Fibrillated fibres have mechanical properties which are the same as, or similar to, those of the corresponding fibre types in filler or short cut fibre form. Their main differences derive from their branched structure (fibrils) and their demonstrably, substantially greater surface area. Owing to these specific properties of the fibres, additional effects are derived, e.g. thixotropic properties.

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Acrylic fibre

Acrylic fibres, also called PAC or PAN, consist of at least 85 % of the monomer acrylonitrile. The co-monomers…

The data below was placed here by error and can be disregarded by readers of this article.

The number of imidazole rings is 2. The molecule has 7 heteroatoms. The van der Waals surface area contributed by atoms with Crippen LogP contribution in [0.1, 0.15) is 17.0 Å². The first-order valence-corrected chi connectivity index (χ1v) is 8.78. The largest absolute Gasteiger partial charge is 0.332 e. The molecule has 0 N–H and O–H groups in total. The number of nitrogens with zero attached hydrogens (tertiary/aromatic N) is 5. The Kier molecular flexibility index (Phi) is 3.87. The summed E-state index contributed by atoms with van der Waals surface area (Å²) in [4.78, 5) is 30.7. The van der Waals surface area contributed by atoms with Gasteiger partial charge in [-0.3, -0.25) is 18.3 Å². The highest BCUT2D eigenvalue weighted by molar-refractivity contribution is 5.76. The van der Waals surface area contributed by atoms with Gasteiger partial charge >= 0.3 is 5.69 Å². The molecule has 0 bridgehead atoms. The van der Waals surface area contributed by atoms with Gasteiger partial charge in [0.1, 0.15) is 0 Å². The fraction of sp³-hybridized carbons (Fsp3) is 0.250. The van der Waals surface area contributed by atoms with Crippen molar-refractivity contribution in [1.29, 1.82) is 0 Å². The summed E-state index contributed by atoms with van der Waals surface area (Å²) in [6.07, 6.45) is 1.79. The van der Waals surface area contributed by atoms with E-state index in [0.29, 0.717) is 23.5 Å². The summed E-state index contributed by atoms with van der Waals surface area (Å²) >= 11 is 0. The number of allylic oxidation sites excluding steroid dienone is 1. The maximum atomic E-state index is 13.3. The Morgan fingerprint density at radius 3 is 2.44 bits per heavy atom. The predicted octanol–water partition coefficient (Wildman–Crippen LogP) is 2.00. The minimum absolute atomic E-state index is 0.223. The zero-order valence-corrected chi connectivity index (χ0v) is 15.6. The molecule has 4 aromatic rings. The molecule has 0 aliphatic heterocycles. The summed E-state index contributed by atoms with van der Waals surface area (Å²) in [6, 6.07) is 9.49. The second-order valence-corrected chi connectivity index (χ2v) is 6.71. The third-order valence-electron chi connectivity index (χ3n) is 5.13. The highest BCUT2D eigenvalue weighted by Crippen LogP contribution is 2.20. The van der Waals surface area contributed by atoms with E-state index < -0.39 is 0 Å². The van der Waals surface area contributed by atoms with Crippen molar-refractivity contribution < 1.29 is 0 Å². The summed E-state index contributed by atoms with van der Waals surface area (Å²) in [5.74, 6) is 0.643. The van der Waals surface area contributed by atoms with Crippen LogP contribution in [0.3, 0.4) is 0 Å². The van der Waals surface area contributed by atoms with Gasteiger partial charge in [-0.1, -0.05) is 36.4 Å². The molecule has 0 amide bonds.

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Aramid fibre

The word ‘aramid’ is a composite of the words ‘aromatic’ and ‘polyamide’ and is also known by the protected…

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Polyethylene fibre

Polyethylene (PE for short) belongs to the polyolefin family and, together with polypropylene, is the most…

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Cellulose fibre

Cellulose fibres form the main component of the cell walls in plants, which means that cellulose is the most…

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